EMS Advisory board created
Following a detailed but partially inconclusive discussion Monday, Osage County commissioners voted to create an Emergency Medical Services (EMS) Advisory Board.
The commissioners did not settle on how many people should serve on the board, what their terms of office should be, or the identities of any potential members.
The discussion began with District 2 Commissioner Kevin Paslay, who chairs the commissioners, putting forward the names of three people who had agreed to serve. The three potential EMS Advisory Board members Paslay named are Kay Kelley, director of Osage County E911; April Thompson, director of Hominy EMS; and Pawhuska City Manager Larry Eulert.
“They will not have any duties other than to advise the county commissioners,” Paslay said. “Our goal is for everyone to have EMS service in the county.”
Paslay noted that Osage County pays considerable sums for emergency medical service in Barnsdall and Avant. He also commented that Shidler has had a volunteer EMS outfit that has done well, but is increasingly in jeopardy.
District 1 Commissioner Jerry Howerton said he is proud of the effort Shidler has made, but he has watched that community struggle.
District 3 Commissioner Darren McKinney clarified he was not being critical of the three people whose names Paslay had put forward, but he wanted to know if only three people were interested in serving on an EMS Advisory Board.
“What I would like to do is start this,” Paslay said, commenting that more people could be added.
Gary Lanham, a member of the Osage County Tourism Committee who is also a former Hominy city manager, complimented Paslay’s choices, saying the three potential board members represented “a pretty good blend.” Lanham also characterized Eulert as “a financial wizard” who would bring a steady fiscal eye to the group.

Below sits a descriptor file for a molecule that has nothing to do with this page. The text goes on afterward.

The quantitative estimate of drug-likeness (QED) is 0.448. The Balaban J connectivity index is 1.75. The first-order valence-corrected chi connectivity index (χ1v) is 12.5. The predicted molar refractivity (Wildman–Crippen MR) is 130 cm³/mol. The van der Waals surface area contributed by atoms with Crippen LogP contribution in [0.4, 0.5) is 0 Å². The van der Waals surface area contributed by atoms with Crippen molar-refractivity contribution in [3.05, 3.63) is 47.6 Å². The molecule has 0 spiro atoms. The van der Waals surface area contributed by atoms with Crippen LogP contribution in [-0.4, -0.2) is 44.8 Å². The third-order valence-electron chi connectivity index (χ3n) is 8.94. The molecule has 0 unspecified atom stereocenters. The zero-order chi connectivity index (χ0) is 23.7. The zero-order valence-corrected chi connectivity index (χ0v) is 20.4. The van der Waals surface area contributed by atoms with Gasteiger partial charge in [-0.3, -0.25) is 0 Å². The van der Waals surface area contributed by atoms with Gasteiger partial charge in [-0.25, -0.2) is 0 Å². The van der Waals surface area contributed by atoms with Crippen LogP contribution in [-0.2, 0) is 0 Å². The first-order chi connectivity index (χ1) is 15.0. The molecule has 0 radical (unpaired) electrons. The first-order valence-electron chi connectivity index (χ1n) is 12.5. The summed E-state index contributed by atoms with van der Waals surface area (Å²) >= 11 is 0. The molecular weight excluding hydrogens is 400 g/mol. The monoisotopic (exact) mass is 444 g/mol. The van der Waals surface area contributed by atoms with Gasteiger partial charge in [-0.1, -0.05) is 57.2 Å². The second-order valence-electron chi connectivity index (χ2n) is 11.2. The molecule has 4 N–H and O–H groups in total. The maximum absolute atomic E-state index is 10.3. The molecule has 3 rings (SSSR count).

Randy Meyer, a board member for the Country Corner Fire Department, located in the Sperry area of south Osage County, voiced concern about a need for representation from the south end of the county.
District Attorney Rex Duncan briefly suggested topics that would need to be addressed, such as the length of terms of advisory board service, as well as expectations of the advisory board.
The discussion of an EMS Advisory Board followed an equally spirited and slightly more inconclusive discussion of whether to move the county E911 operation to space that the Sheriff’s Office would make available. The stated objective of such a move would be to improve coordination between the Sherriff’s Office and E911, improve service to the public and potentially realize financial efficiencies.
Sheriff Eddie Virden said he supports the move of E911 to Sheriff’s Office facilities.
E911 Director Kay Kelley said she agrees with the idea of making the move to realize efficiencies, but thinks the space available at this point is not large enough.
“Doing it right now is not a good idea,” Kelley said. This marks the second time in recent weeks the commissioners have discussed housing E911 at the S.O.
Kelley commented briefly Monday about the potential need to expand Sheriff’s Office facilities.
The commissioners were also presented with decidedly different perspectives from the Sheriff’s Office and the E911 office about how much benefit might be derived from working with INCOG, the Indian Nations Council of Governments, in regard to E911 mapping.
Virden suggested resolving the difference of perspectives by having INCOG send a representative or representatives to the next Osage County commissioners’ meeting to answer questions about E911 mapping.
Paslay said he thinks the consolidation of E911 with the Sheriff’s Office is something the commissioners need to act on for the good of the county.
“We’re going to need to step up,” Paslay said.
Virden expressed concern that the overall quality of Osage County’s emergency dispatching is not what it needs to be, in particular because training is needed to make it possible for dispatchers to give more detailed instructions to persons waiting on emergency personnel to arrive at their locations.
The commissioners tabled the question of moving the E911 office functions to the Sheriff’s Office until further information is available.